. . . And if so, what’s so bad about being a pinhead? Bill Griffith does not punish the pin-ish. His new anniversary Zippy graphic novel shows why! Y’see?!
In 1971, Bill Griffith, who I’ve known since I was 17, created his classic comic strip “Zippy the Pinhead,” syndicated by King Features in more than 100 newspapers. Griffith’s inspiration for Zippy came from the cult classic film “Freaks,” produced in 1932, which featured a circus where all of the sideshow performers were real, not actors. Schlitzie Surtees (1901–71), aka Schlitzie the Pinhead, was a standout star in the film, and Griffith became fascinated with the real, legendary career of this singular performer, who started out in small town carnivals and eventually ended up performing with the Ringling Brothers Circus.
Zippy became a cultural icon now he’s celebrated in Bill Griffith’s Nobody’s Fool: The Life and Times of Schlitzie the Pinhead (Abrams ComicArts), a masterpiece of absurdity and humanity. After all these years Schlitzie still triggers laughter and tears.
In researching Schlitzie’s life, Griffith has tracked down primary sources and archives throughout the country, as well as conducting interviews with those who worked with him and had intimate knowledge of his personality, his likes and dislikes, how he responded to being a sideshow “freak,” and much more. The result is the exhaustive, celebratory, definitive, first-ever history of Schlitzie.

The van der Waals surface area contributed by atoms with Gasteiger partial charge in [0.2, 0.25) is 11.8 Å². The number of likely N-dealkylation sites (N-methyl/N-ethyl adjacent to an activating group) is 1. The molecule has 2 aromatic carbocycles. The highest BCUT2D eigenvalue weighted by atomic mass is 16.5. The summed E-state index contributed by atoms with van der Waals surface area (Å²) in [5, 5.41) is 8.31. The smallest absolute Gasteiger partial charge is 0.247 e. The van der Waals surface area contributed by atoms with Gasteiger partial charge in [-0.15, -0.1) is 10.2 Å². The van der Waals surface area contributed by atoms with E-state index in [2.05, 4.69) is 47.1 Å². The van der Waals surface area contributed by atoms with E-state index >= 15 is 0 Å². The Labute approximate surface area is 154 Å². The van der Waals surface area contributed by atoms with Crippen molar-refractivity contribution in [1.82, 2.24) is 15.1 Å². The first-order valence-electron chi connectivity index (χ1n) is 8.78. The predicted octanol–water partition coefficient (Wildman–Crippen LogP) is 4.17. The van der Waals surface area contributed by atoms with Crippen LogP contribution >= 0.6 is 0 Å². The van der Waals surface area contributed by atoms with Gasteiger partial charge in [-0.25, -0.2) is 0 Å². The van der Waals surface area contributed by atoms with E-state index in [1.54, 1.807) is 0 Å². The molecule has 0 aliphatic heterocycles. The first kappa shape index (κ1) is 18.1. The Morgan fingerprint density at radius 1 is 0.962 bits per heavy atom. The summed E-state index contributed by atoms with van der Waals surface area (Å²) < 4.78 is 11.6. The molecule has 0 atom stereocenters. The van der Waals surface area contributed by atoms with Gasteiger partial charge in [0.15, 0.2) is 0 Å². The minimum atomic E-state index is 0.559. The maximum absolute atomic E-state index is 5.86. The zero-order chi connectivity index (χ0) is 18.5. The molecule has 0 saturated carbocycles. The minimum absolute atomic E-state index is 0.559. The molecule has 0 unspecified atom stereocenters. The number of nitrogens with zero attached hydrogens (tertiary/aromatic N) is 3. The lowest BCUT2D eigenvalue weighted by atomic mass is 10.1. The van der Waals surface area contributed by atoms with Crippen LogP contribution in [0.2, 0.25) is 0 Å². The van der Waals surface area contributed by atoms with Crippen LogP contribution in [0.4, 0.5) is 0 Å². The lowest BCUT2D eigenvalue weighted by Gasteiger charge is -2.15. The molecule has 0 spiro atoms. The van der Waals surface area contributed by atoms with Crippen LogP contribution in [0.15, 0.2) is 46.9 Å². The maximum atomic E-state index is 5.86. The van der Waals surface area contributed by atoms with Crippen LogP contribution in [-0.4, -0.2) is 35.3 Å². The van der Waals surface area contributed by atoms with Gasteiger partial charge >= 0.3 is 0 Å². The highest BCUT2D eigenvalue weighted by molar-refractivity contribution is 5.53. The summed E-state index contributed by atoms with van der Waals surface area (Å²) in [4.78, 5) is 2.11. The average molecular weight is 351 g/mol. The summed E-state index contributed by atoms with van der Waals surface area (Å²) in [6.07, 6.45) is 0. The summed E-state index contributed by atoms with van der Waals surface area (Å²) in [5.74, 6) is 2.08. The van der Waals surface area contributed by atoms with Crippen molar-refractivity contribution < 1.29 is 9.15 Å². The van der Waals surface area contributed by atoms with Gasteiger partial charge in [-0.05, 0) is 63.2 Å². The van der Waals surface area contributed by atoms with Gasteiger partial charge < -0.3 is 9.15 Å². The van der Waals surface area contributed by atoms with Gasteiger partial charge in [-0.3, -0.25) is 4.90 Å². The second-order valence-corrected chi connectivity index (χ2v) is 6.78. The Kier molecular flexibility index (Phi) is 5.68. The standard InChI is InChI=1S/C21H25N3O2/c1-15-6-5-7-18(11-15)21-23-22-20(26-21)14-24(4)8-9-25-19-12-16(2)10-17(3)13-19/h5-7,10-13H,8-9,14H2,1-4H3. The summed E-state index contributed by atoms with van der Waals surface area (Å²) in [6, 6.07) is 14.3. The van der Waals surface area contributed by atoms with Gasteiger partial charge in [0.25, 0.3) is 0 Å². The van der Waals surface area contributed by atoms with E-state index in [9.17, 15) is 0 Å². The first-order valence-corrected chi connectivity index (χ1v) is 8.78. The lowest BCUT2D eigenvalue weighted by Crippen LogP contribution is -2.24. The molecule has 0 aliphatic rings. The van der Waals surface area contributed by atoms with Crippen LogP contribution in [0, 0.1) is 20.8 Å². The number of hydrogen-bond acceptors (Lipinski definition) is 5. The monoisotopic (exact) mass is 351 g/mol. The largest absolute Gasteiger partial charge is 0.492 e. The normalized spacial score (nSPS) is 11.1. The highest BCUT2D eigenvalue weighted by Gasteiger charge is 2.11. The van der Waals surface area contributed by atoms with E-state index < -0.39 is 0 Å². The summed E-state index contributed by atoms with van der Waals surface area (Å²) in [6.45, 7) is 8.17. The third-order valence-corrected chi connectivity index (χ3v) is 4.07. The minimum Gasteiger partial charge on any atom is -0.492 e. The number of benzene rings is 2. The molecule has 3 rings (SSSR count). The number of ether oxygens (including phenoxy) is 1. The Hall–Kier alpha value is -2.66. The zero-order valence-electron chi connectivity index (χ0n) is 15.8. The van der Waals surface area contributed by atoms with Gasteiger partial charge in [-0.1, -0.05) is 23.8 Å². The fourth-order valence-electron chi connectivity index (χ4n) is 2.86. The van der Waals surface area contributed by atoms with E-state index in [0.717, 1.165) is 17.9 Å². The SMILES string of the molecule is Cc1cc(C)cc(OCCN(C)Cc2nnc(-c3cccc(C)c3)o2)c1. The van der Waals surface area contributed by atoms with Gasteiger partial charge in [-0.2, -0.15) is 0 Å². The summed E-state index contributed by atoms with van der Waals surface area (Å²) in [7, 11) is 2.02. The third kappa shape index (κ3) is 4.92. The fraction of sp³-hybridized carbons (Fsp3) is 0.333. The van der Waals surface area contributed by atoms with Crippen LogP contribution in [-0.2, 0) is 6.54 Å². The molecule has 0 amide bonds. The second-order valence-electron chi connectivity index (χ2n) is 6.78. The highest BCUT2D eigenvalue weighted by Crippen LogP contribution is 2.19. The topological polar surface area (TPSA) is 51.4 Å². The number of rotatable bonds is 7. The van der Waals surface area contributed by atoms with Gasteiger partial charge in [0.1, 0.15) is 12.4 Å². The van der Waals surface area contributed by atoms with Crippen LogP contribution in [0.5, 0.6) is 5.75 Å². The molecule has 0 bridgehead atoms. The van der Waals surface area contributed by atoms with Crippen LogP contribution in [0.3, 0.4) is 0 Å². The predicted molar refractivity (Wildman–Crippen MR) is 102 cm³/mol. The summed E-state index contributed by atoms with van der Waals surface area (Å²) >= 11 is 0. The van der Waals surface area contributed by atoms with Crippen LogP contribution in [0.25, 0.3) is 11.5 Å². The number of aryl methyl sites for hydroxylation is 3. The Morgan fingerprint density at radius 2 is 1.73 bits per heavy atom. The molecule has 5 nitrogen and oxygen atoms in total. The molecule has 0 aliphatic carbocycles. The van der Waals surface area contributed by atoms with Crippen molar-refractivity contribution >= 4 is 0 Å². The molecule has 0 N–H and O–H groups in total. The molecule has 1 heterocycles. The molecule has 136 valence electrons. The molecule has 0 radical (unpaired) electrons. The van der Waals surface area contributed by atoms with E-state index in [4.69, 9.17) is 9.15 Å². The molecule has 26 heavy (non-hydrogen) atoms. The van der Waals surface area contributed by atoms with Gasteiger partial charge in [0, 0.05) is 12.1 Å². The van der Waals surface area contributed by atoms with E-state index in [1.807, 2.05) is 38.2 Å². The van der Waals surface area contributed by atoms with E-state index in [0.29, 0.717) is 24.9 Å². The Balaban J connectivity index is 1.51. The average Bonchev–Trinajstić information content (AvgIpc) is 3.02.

About Steven Heller
Steven Heller is the co-chair of the SVA MFA Designer /Designer as Author + Entrepreneur program, writes frequently for Wired and Design Observer. He is also the author of over 170 books on design and visual culture. He received the 1999 AIGA Medal and is the 2011 recipient of the Smithsonian National Design Award.View all posts by Steven Heller →